Vertical slices usually need to solve some cross-cutting concerns, one of which is validation. Validation is the gatekeeper, preventing invalid or malicious data from entering your system. We can easily implement validation with the FluentValidation library.

Within your slice, you'd define a Validator class that encapsulates the rules specific to your feature's request model. It also supports dependency injection, so we can run complex validations here.

public class Validator : AbstractValidator<Request>
{
    public Validator()
    {
        RuleFor(x => x.Name).NotEmpty().MaximumLength(100);
        RuleFor(x => x.Price).GreaterThanOrEqualTo(0);
        // ... other rules
    }
}

This validator can then be injected into your endpoint using dependency injection, allowing you to perform validation before processing the request.

public static class CreateProduct
{
    public record Request(string Name, decimal Price);
    public record Response(int Id, string Name, decimal Price);

    public class Validator : AbstractValidator<Request> // { ... }

    public class Endpoint : IEndpoint
    {
        public void MapEndpoint(IEndpointRouteBuilder app)
        {
            app.MapPost("products", Handler).WithTags("Products");
        }

        public static IResult Handler(
            Request request,
            IValidator<Request> validator,
            AppDbContext context)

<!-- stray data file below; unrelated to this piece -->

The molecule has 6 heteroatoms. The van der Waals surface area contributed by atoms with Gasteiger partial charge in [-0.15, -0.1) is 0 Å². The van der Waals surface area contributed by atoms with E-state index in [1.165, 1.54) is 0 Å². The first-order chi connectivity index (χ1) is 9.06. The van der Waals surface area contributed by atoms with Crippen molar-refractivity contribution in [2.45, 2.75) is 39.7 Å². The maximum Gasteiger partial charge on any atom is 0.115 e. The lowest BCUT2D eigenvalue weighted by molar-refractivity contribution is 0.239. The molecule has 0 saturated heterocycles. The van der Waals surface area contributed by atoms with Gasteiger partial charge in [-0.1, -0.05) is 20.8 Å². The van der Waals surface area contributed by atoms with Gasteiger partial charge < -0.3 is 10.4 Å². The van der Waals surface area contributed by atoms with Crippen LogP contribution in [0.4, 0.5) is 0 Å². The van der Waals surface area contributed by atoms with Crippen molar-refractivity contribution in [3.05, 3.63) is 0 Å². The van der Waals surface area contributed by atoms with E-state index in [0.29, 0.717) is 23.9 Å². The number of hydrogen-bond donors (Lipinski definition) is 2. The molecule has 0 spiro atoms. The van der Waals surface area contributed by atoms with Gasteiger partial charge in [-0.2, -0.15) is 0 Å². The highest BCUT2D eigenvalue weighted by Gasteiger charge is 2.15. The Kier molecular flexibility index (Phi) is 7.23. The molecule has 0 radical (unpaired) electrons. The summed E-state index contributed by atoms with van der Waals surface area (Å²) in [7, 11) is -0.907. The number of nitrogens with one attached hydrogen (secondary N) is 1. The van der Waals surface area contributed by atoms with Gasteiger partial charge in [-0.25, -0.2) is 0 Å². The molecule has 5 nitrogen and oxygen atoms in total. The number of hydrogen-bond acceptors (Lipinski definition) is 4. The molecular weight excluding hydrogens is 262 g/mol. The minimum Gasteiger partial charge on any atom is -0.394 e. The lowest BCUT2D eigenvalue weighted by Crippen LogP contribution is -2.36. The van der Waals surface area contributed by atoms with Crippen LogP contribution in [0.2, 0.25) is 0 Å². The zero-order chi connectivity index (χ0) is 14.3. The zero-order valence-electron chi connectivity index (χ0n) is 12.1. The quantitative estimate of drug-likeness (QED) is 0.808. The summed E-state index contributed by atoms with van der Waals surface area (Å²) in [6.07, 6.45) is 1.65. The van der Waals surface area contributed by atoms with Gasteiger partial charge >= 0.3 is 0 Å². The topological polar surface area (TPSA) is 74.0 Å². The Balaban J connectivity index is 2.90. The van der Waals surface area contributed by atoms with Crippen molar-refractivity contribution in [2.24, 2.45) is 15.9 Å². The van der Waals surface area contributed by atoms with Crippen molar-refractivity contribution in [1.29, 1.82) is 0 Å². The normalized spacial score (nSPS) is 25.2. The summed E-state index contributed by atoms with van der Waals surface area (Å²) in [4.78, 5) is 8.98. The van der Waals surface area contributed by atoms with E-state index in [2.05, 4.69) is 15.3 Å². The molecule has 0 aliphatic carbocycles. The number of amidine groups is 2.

{
            var validationResult = await validator.Validate(request);
            if (!validationResult.IsValid)
            {
                return Results.BadRequest(validationResult.Errors);
            }

            // ... (Create product and return response)
        }
    }
}

Handling Complex Features and Shared Logic

The previous examples were simple. But what do we do with complex features and shared logic?

VSA excels at managing self-contained features. However, real-world applications often involve complex interactions and shared logic.

Here are a few strategies you can consider to address this:

  • Decomposition: Break down complex features into smaller, more manageable vertical slices. Each slice should represent a cohesive piece of the overall feature.
  • Refactoring: When a vertical slice becomes difficult to maintain, you can apply some refactoring techniques. The most common ones I use are Extract method and Extract class.
  • Extract shared logic: Identify common logic that's used across multiple features. Create a separate class (or extension method) to reference it from your vertical slices as needed.
  • Push logic down: Write vertical slices using procedural code, like a Transaction Script. Then, you can identify parts of the business logic that naturally belong to the domain entities.

You and your team will need to understand code smells and refactorings to make the most of VSA.

Summary

Vertical Slice Architecture is more than just a way to structure your code. By focusing on features, VSA allows you to create cohesive and maintainable applications. Vertical slices are self-contained, making unit and integration testing more straightforward.

VSA brings benefits in terms of code organization and development speed, making it a valuable tool in your toolbox. Code is grouped by feature, making it easier to locate and understand. The structure aligns with the way business users think about features. Changes are localized, reducing the risk of regressions and enabling faster iterations.

Consider embracing Vertical Slice Architecture in your next project. It's a big mindset shift from Clean Architecture. However, they both have their place and even share similar ideas.

That's all for this week. Stay awesome!